Future of auto design still in clay modelers' hands
Auburn Hills — In an era of computer-aided design and 3-D printing, one traditional craft remains in automakers' design studios: full-size clay models.
For 80 years, clay modelers have used their hands and tools to make real the two-dimensional car designs sketched on paper. Clay is extremely malleable. It allows modelers to fair a line here, to tuck a curve there, until the body design is perfected.
"We're good with the technology, but nothing speaks to 3-D like a clay model," said Joe Dehner, head of Dodge & Ram Truck exterior design for Fiat Chrysler Automobiles, inside the automaker's Dodge design studio in Auburn Hills.
At FCA US, formerly Chrysler Group LLC, advanced software and innovations such as milling machines that can duplicate a clay modeler's design overnight, help aid modelers and designers — not replace them.
"We work with the new technologies and digital modeling groups," said Advanced Design Studio clay modeler Nate Facciolla, standing next to an 5,400-pound clay mockup of the 2015 Chrysler 200. "It's not that they're trying to take over what we do — it's more so they're helping us along, helping make our job easier."
Twenty-five years ago, as milling and computer-aided design programs transformed the design process, it seemed clay modelers would be all but extinct. Bean counters saw the new technologies as a way to shorten the design process and cut costs.
But carmakers found they were turning out lackluster vehicles due to a lack of hands-on interaction and being unable to effectively evaluate styling.
"There was an infatuation with the technology where there was a rush to do totally digital," Dehner said. "I still think there's a desire in the design ranks to be more technically savvy, but the one thing about this is you're adding the human element."
Shrinking pool of students
The importance of that human element has made clay modelers such as Facciolla and Todd Wilburn, of the Dodge and Ram Design Studios, highly coveted by automakers. The number of skilled workers in the field has fallen because of digital processes, and not many universities offer training.
FCA US focuses on six design schools when looking for new clay designers. One of the top institutions is the College for Creative Studies in Detroit.
CCS has offered automotive clay modeling for more than 20 years, and is known as a proving ground for those looking to enter the automotive industry.
Clay courses start with rudimentary introductions to the materials and how to mold the surfaces, followed by more advanced structures and practices. Students cannot earn a degree in automotive clay modeling, but they do receive a certificate upon completion.
"Talented clay modelers, physical sculptures, are in really high demand," said CCS undergraduate transportation design program head Paul Snyder, an internationally recognized automotive designer and alumnus. "These guys can basically write their own ticket if they're really that good."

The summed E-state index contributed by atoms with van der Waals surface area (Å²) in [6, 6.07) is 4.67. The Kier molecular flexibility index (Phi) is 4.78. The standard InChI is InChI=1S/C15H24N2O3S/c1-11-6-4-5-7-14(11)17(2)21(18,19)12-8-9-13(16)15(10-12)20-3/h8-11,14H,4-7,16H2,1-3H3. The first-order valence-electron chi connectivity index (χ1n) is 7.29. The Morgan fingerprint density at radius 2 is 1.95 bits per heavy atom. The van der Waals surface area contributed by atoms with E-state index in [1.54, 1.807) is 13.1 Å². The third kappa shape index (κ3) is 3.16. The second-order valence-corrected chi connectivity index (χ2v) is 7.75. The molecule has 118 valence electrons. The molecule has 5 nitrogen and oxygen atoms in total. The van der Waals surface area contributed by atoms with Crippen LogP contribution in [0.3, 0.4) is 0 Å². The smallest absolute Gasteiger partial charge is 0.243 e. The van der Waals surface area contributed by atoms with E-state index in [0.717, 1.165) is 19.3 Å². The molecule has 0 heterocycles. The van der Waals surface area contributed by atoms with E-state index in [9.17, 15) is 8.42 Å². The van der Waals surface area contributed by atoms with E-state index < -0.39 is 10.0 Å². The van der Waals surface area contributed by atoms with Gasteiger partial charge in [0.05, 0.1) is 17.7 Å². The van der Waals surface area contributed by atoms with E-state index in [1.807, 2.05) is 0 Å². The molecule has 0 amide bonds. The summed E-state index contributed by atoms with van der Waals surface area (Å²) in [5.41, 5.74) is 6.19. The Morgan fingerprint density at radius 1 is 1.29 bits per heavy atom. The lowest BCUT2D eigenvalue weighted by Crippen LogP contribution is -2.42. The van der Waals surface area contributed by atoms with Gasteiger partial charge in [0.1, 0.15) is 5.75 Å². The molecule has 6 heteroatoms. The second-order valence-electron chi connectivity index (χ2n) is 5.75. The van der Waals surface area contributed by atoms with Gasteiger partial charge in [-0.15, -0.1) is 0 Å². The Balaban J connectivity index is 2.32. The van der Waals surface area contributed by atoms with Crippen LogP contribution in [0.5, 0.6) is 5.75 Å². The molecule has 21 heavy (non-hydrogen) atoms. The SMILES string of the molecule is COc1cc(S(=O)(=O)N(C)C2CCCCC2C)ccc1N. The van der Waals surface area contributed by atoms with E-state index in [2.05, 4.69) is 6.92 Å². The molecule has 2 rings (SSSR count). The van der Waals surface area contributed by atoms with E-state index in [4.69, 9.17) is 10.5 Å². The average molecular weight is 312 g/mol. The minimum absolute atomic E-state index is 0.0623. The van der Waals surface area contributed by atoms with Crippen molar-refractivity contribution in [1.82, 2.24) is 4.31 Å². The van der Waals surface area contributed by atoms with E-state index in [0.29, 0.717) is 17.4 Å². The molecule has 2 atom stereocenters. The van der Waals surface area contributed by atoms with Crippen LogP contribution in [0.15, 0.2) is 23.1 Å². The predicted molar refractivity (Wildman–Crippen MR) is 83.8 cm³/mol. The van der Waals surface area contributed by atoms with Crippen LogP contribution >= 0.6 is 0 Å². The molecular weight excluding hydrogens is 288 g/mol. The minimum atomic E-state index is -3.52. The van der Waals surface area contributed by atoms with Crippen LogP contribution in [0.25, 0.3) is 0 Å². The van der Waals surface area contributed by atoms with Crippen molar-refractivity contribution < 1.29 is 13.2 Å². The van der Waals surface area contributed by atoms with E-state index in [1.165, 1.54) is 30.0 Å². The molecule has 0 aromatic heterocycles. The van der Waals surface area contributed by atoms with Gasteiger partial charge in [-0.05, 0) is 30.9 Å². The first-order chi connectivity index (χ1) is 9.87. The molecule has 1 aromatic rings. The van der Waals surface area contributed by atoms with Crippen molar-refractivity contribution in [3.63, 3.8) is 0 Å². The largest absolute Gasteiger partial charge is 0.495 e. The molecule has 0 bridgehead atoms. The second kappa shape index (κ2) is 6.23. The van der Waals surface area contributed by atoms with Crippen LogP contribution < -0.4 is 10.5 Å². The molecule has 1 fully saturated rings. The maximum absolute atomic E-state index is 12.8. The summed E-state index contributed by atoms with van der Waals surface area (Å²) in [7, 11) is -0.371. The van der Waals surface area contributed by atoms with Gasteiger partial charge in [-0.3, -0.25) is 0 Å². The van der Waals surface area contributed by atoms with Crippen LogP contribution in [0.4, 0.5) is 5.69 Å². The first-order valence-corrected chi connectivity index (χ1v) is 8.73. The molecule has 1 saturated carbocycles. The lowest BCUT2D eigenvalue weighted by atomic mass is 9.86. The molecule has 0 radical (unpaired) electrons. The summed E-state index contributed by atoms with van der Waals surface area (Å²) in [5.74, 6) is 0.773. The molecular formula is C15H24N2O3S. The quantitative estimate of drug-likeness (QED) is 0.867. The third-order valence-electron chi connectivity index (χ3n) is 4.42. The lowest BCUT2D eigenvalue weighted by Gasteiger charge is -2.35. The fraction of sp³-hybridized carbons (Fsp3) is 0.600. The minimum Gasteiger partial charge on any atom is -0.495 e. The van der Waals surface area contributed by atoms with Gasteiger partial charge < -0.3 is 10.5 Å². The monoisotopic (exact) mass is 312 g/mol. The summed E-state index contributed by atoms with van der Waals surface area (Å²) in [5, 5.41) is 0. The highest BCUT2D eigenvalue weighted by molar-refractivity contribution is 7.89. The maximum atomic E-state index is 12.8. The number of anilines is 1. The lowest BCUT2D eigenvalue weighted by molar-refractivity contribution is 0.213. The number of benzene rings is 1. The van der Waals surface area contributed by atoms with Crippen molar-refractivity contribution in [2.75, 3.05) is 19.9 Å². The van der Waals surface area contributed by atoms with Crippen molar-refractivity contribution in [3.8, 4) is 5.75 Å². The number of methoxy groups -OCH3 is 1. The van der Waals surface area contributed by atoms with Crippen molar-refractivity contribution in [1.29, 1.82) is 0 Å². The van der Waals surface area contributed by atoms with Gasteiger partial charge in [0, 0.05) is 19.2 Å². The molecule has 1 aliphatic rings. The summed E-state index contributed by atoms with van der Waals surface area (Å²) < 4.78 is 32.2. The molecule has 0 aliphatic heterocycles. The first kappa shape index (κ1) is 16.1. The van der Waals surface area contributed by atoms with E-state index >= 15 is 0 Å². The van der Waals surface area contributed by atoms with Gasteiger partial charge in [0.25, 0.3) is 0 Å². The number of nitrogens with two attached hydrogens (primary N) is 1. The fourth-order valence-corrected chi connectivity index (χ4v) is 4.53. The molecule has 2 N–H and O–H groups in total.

FCA officials, including head of design Ralph Gilles, regularly talk up good-paying auto industry careers such as clay modeling to students who might not know they exist. Clay-modeling positions can pay a salary of more than $100,000.
"Some of the young artists that do become aware of it realize this is a really good living and environment," Snyder said. "Working in the studios of the (automakers) is actually very creative, very relaxed."
From sketch to sculpture
Clay modeling is a meticulous process that involves modelers and designers working closely with one another, repeatedly redoing the details of car and truck exteriors.
"It's an interpretive dance, basically," Dehner said. "It's the part that amazes people when they come in. You see a sketch and you see a sculpture, how do you get from there to there?"
Exterior designers start with computerized sketches of different designs. From there, small clay models that can fit on a desktop are produced.
Modelers and designers communicate throughout the process to ensure the small clay models accurately reflect the designer's vision before moving to what FCA US calls a "design bake-off." That's when managers look at the models and determine what designs should move forward. Typically, Dehner said, one or two designs advance, which then gives modelers the go-ahead to sculpt a full-size mockup.
To make the full-size model, modelers start with a framework of the vehicle, typically made of foam. Over that, they smooth thousands of pounds of clay over one half of the car.
Designers continue to work with modelers, who can spend hours sculpting a single panel or piece of a vehicle, and then have to do it all over again if changes are made by management or designers.
"It's all about change," said Dodge-Ram clay supervisor Gene Paye, who spent a decade as a clay-modeler for the automaker. "You don't fall in love with a surface, because you're going to change it."
Once designers have half a model complete, they use an optical scanner to digitize the design. A milling machine replicates the design to the other side of the vehicle, which can be done overnight. Modelers and designs then dance between clay and digital renderings.
To give modelers an idea how a design will look painted, they may stretch thin, colored film over the model.
The entire process can take months. The clay model can be completely replicated for a second model be used for wind-tunnel testing.
At the end, clay models are typically stored to reuse for refreshes or redesigns.
"It's a profession that's still going to continue, and there's a lot of opportunity out there," Dehner said. "But a lot of people just don't know about it."